“She didn’t meet the criteria for [convalescent care] so [that] wasn’t an option based on the PT and OTs [Physical Therapists and Occupational Therapists]. And then, so we say ‘Ok… can’t go here.’ I think she thought [long-term care home] potentially…and at that time [long-term care home] had a prohibitive waitlist, like three weeks or so. And she was too good for [long-term care home] as well. You need to have a certain element of need for care rather than just uh… a want.”
The uncertainty of transitional care is heavily influenced by strict eligibility policies at long-term care homes and their attempts to match these with the constantly fluctuating functional levels of frail older adults. As well, privacy tools in care facilities were described as a communication barrier between family caregivers and health care providers. Specifically, one of Mrs. Smith’s daughter communicated that she was unable to receive any information regarding her mother’s status upon transitioning to a new setting, causing great concern:
“I phoned [the care setting] that day…to find out how she was doing and they wouldn’t tell me anything because I didn’t have her privacy code…I talked to the switchboard and I said you know, I’m really desperate to find out how my mom’s doing.”
For patient care to benefit fully from multiple providers working together within and across settings, the health care system needs to engage patients and family members more fully and consistently in care and decision-making processes . There is also a need to support more effective communication between disciplines and across care settings—extending involvement within the patient’s circle of care and reinforcing accountability during transitions [2, 42, 43]. The results of this study are consistent with the literature that examines the intricacies of transitional care, especially for medically complex older adults [2, 17, 44, 45]. The inclusion of multiple perspectives across one patient’s care trajectory adds to the current literature by reinforcing the challenges, complexities, and confusion around transitional care.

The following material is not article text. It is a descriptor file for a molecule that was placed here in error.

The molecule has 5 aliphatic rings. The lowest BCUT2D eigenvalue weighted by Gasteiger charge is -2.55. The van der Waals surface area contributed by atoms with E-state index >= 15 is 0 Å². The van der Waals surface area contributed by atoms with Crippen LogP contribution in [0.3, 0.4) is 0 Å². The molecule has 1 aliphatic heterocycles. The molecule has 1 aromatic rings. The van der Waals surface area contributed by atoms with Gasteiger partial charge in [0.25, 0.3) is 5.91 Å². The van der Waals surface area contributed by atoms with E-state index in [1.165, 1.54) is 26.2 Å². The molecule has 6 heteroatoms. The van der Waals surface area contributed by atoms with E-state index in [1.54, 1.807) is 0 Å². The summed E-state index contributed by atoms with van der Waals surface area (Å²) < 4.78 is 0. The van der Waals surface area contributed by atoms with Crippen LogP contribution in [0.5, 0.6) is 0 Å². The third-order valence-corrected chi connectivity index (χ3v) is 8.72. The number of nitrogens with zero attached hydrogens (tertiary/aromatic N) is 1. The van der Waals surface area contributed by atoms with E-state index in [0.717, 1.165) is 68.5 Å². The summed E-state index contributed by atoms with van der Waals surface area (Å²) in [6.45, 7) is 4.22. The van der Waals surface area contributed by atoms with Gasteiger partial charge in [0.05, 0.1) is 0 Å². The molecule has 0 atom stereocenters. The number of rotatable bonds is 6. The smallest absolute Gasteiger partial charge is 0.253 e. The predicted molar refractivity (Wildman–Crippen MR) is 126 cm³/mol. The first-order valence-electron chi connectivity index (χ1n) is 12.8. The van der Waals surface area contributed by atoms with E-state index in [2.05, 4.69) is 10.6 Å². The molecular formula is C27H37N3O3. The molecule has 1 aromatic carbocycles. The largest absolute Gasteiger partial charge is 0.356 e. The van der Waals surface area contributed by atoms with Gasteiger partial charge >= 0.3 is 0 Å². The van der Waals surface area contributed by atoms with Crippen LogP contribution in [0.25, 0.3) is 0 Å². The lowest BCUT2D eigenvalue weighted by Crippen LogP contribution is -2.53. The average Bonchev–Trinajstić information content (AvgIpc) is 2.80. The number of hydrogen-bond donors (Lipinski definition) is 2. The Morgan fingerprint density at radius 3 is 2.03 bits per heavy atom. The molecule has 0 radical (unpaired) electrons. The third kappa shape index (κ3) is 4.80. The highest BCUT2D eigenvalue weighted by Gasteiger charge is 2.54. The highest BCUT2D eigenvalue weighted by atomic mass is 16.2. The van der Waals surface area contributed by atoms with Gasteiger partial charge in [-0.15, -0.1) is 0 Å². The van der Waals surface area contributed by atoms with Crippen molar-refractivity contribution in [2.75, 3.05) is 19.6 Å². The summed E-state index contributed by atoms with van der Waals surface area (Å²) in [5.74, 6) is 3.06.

Suter and colleagues  describe “10 key principles for successful health systems integration”. Relevant principles of integration for transitional care according to data collected in this study include: 1) having a patient focus; 2) standardized care delivery through interprofessional teams; 3) governance structures; and 4) organizational culture and leadership . Each of the resulting study themes points to a breakdown in one or more areas of health system integration.
The first theme, “patient and family caregivers did not feel involved or informed about decisions in their care”, describes the risk of a patient losing their sense of confidence and control around decision-making and involvement in their care. Inclusivity of patients and their families in this process therefore means creating opportunities for them to share their opinions, feelings, and insights while engaging and participating in their care [41, 46]. Involvement in care promotes confidence and control, and fosters a sense of engagement in the management of conditions and care . While being patient focused can be done through a joint care planning session, other techniques include the development of care contracts . As described by Toscan , developing care contracts with family caregivers as soon as patients are admitted to acute care (post-hip fracture surgery) is one possible strategy to support shared decision-making, as it allows for the definition of roles and for clearly establishing expectations and responsibilities at the onset of care for all parties involved , and prepares them for their role in providing care . It also recognizes the contributions of caregivers throughout the transitional care process .